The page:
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§ 940.10(1), Homicide by Negligent Operation of Vehicle — Jury Instructions — Elements

State v. Nicole Schutte, 2006 WI App 135, PFR filed 7/21/06
For Schutte: Donald T. Lang, SPD, Madison Appellate

Issue: Whether the trial court invaded the jury’s province when it instructed that the court of appeals had held in State v. Johannes, 229 Wis. 2d 215, 598 N.W.2d 299 (Ct. App. 1999) that a criminally negligent act had occurred when a car drove across the centerline and that unanimous agreement was unnecessary as to why that act occurred.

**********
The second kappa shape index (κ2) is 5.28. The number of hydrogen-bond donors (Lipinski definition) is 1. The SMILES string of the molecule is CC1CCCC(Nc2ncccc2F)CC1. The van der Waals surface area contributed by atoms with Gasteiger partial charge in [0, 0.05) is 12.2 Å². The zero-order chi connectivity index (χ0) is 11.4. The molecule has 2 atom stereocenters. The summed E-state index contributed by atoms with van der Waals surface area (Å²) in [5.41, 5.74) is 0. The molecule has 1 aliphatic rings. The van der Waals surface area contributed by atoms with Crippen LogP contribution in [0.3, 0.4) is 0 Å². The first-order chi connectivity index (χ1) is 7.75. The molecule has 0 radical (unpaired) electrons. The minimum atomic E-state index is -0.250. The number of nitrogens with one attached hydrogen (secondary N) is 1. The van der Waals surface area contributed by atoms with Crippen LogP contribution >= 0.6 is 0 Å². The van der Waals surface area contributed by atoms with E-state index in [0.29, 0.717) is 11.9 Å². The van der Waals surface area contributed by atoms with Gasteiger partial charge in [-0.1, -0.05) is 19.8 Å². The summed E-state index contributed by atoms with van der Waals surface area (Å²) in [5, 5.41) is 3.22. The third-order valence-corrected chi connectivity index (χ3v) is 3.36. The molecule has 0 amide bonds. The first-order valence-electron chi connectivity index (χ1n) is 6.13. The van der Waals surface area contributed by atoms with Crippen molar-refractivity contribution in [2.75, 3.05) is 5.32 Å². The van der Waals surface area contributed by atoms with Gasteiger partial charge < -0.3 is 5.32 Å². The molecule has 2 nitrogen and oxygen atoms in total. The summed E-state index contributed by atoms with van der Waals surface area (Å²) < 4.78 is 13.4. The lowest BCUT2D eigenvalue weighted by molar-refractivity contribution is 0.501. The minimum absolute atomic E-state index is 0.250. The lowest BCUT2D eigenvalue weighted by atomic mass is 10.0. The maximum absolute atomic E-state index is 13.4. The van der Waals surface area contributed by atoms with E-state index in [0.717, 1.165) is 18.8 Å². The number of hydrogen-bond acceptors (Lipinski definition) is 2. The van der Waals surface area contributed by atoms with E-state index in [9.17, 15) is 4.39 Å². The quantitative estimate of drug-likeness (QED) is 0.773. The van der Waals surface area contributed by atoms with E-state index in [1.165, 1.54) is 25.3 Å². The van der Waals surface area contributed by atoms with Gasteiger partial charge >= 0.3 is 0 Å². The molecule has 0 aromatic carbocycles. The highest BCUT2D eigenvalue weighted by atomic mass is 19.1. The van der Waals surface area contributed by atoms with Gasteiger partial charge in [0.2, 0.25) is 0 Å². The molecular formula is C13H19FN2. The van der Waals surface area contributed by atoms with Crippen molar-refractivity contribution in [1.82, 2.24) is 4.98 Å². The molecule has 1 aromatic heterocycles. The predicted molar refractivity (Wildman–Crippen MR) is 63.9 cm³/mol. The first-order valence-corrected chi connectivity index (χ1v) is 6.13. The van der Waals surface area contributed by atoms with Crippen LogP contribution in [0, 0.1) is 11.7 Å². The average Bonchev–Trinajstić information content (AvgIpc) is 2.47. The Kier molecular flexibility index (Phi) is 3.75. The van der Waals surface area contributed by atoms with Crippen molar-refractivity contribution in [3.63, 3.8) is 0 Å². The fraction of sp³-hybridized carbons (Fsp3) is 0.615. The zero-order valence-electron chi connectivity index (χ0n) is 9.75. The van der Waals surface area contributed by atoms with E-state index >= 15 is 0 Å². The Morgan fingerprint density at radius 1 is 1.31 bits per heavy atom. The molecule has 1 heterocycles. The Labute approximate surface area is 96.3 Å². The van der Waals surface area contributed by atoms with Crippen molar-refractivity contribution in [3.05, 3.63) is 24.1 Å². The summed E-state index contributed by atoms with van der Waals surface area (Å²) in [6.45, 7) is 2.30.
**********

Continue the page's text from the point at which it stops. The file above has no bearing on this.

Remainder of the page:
¶38      We first note that the Johannes excerpt the trial court read to jurors was not from the portion of our opinion where we discussed the sufficiency of the evidence, but from our discussion of whether jurors need to be unanimous regarding the specific act or acts of the defendant that constituted criminal negligence. See Johannes, 229 Wis. 2d at 227-29. As the excerpt read to jurors in this case notes, we concluded jurors need not be unanimous regarding why a defendant committed a criminally negligent act, only that he or she did so. See id. at 229. Schutte does not argue that Johannes is wrong on this point or that it was inappropriate for the trial court in this case to correct any misimpression regarding the State’s burden of proof jurors might have gained from defense counsel’s argument. We conclude the court did not misstate the law regarding the State’s burden of proof or the proper application of the unanimity requirement to the evidence adduced at trial.¶39      As for Schutte’s claim that the particular passage from Johannes that the trial court read to jurors was tantamount to a judicial endorsement of a guilty verdict, we would find greater merit in the claim had the trial court not concluded its curative instruction with the paragraph that it did. The final paragraph of the instruction emphasized to jurors that Schutte’s operation of her vehicle on the left half of the roadway did not necessarily constitute criminal negligence, and it informed jurors for a second time that they should consider the traffic violation, if they found one, “along with all the other evidence, in determining whether the defendant’s conduct constituted criminal negligence.” The court had also so instructed jurors as a part of its instructions on the elements of homicide by negligent operation of a vehicle, which the court read to jurors prior to the closing arguments of counsel.


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